International Urogynecology Journal

, Volume 29, Issue 3, pp 369–375 | Cite as

The impact of childbirth on pelvic floor morphology in primiparous Black South African women: a prospective longitudinal observational study

  • Zeelha AbdoolEmail author
  • Barend G. Lindeque
  • Hans P. Dietz
Original Article


Introduction and hypothesis

There is a lack of prospective studies evaluating the impact of childbirth on the pelvic floor in non-white populations. We intended to study delivery-related changes in pelvic floor morphology in Black South African primiparae. We also intended to determine the impact of anatomical changes on symptoms in the postpartum period.


A total of 153 nulliparous women between 35 and 39 weeks gestation were recruited from a district antenatal clinic. All women had a standardized interview, completed the International Consultation on Incontinence Vaginal Symptoms questionnaire followed by three/four dimensional transperineal ultrasonography. This was repeated at 3–6 months postpartum.


Of the 153 women, 84 (54.9%) returned at a mean of 4.8 months postpartum. Of these women, 60 (71.4%) had a vaginal delivery and the remainder a caesarean section (20 emergency and 4 elective). Overall, there were statistically significant increases in bladder neck descent (P = 0.003), pelvic organ descent and levator hiatal distensibility (all P < 0001) at the postpartum assessment. Levator avulsion was diagnosed in nine (15%) of those delivered vaginally. Postpartum vaginal laxity was the commonest bothersome vaginal symptom, reported by 51 women (60.7%).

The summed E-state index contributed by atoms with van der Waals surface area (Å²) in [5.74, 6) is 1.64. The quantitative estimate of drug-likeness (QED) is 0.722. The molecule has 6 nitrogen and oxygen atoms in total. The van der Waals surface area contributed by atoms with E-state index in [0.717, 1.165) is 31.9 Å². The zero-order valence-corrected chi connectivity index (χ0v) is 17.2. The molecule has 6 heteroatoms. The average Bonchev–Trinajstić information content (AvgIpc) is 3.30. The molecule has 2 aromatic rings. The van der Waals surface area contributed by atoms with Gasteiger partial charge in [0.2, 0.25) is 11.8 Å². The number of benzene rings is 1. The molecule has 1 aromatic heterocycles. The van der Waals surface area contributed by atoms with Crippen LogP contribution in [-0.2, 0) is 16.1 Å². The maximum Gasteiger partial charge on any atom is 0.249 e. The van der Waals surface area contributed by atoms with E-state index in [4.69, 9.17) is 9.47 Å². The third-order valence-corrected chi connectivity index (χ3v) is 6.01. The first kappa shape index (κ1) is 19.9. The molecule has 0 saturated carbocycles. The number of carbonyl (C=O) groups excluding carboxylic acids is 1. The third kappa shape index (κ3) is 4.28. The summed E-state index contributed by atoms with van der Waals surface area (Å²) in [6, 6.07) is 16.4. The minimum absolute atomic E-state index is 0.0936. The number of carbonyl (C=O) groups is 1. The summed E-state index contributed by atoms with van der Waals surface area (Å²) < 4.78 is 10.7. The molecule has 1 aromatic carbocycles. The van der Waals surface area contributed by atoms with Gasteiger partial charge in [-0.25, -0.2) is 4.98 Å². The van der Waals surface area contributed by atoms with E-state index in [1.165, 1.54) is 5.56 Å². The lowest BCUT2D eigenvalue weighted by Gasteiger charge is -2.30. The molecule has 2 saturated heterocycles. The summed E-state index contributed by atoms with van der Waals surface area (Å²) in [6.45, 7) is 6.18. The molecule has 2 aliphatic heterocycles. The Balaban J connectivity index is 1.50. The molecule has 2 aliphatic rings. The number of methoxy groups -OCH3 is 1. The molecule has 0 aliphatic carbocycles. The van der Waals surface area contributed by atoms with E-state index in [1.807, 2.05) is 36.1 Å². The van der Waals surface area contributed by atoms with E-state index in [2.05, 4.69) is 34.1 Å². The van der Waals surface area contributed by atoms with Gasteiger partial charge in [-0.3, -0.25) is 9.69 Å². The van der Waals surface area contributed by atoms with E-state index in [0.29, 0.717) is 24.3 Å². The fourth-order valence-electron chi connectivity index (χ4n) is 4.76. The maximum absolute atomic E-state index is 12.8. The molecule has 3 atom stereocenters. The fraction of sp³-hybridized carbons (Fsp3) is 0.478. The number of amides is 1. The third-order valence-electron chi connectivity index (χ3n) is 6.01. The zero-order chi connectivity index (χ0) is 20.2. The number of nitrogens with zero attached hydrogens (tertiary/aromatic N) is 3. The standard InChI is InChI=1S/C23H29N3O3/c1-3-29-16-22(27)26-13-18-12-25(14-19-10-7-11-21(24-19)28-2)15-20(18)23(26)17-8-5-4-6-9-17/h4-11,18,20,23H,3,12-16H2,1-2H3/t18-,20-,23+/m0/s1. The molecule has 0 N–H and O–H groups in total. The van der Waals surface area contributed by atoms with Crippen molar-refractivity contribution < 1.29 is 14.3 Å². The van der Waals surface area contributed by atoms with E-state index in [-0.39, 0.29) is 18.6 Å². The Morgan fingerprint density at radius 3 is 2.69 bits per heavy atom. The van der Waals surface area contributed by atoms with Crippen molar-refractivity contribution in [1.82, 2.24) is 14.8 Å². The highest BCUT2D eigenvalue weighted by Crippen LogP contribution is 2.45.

There is significant alteration in pelvic organ support and levator hiatal distensibility postpartum, with more marked effects in women after vaginal delivery. Of Black primiparous women, 15% sustained levator trauma after their first vaginal delivery.


Childbirth Pelvic floor morphology Pelvic floor ultrasonography 



We thank Ms. Susan Terblanch B.Com (Hons. Statistics), OLSPS Analytics (Pty) Ltd., South Africa, for assistance with the statistical analysis.

Compliance with ethical standards

Conflicts of interest

Z. Abdool: none.

B.G. Lindeque: none.

H.P. Dietz: unrestricted educational grants from GE Medical.


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Copyright information

© The International Urogynecological Association 2017

Authors and Affiliations

  1. 1.Division of Urogynaecology, Department of Obstetrics and GynaecologyUniversity of Pretoria, Steve Biko Academic Hospital, Level 7PretoriaSouth Africa
  2. 2.Department of Obstetrics and GynaecologyUniversity of Sydney Medical School NepeanKingswoodAustralia

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